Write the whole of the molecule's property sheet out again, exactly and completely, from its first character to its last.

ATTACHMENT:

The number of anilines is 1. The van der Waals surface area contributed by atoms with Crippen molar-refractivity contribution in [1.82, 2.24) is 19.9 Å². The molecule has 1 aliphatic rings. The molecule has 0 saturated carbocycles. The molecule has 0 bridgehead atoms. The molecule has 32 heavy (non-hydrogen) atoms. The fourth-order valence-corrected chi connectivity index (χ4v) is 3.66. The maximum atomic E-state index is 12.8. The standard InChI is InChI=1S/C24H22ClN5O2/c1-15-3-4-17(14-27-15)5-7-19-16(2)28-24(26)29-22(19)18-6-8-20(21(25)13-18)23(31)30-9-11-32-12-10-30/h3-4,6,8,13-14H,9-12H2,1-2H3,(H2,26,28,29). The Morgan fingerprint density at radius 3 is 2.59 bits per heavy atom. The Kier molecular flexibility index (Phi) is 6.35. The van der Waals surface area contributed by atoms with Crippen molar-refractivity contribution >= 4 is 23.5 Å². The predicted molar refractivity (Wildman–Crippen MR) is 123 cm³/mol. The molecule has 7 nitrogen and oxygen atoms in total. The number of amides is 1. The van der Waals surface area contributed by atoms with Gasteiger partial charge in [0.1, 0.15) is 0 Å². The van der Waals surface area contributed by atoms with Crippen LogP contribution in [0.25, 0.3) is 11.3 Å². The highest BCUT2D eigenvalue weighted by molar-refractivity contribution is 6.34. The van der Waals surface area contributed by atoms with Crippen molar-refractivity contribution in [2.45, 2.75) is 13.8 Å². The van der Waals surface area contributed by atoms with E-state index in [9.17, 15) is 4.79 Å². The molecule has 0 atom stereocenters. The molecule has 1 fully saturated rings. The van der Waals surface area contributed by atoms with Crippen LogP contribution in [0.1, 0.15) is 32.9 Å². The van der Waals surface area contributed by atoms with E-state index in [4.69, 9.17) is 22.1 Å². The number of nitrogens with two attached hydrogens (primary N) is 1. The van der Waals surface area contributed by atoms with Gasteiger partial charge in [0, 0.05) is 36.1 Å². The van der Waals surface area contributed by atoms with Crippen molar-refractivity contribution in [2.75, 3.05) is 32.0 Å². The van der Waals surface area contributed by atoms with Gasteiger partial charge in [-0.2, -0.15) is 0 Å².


The number of anilines is 1. The van der Waals surface area contributed by atoms with Crippen molar-refractivity contribution in [1.82, 2.24) is 19.9 Å². The molecule has 1 aliphatic rings. The molecule has 0 saturated carbocycles. The molecule has 0 bridgehead atoms. The molecule has 32 heavy (non-hydrogen) atoms. The fourth-order valence-corrected chi connectivity index (χ4v) is 3.66. The maximum atomic E-state index is 12.8. The standard InChI is InChI=1S/C24H22ClN5O2/c1-15-3-4-17(14-27-15)5-7-19-16(2)28-24(26)29-22(19)18-6-8-20(21(25)13-18)23(31)30-9-11-32-12-10-30/h3-4,6,8,13-14H,9-12H2,1-2H3,(H2,26,28,29). The Morgan fingerprint density at radius 3 is 2.59 bits per heavy atom. The Kier molecular flexibility index (Phi) is 6.35. The van der Waals surface area contributed by atoms with Crippen molar-refractivity contribution >= 4 is 23.5 Å². The predicted molar refractivity (Wildman–Crippen MR) is 123 cm³/mol. The molecule has 7 nitrogen and oxygen atoms in total. The number of amides is 1. The van der Waals surface area contributed by atoms with Gasteiger partial charge in [0.1, 0.15) is 0 Å². The van der Waals surface area contributed by atoms with Crippen LogP contribution in [0.25, 0.3) is 11.3 Å². The highest BCUT2D eigenvalue weighted by molar-refractivity contribution is 6.34. The van der Waals surface area contributed by atoms with Crippen molar-refractivity contribution in [2.45, 2.75) is 13.8 Å². The van der Waals surface area contributed by atoms with E-state index in [9.17, 15) is 4.79 Å². The molecule has 0 atom stereocenters. The molecule has 1 fully saturated rings. The van der Waals surface area contributed by atoms with Crippen LogP contribution in [0.1, 0.15) is 32.9 Å². The van der Waals surface area contributed by atoms with E-state index in [4.69, 9.17) is 22.1 Å². The number of nitrogens with two attached hydrogens (primary N) is 1. The van der Waals surface area contributed by atoms with Gasteiger partial charge in [0, 0.05) is 36.1 Å². The van der Waals surface area contributed by atoms with Crippen molar-refractivity contribution in [2.75, 3.05) is 32.0 Å². The van der Waals surface area contributed by atoms with Gasteiger partial charge in [-0.2, -0.15) is 0 Å².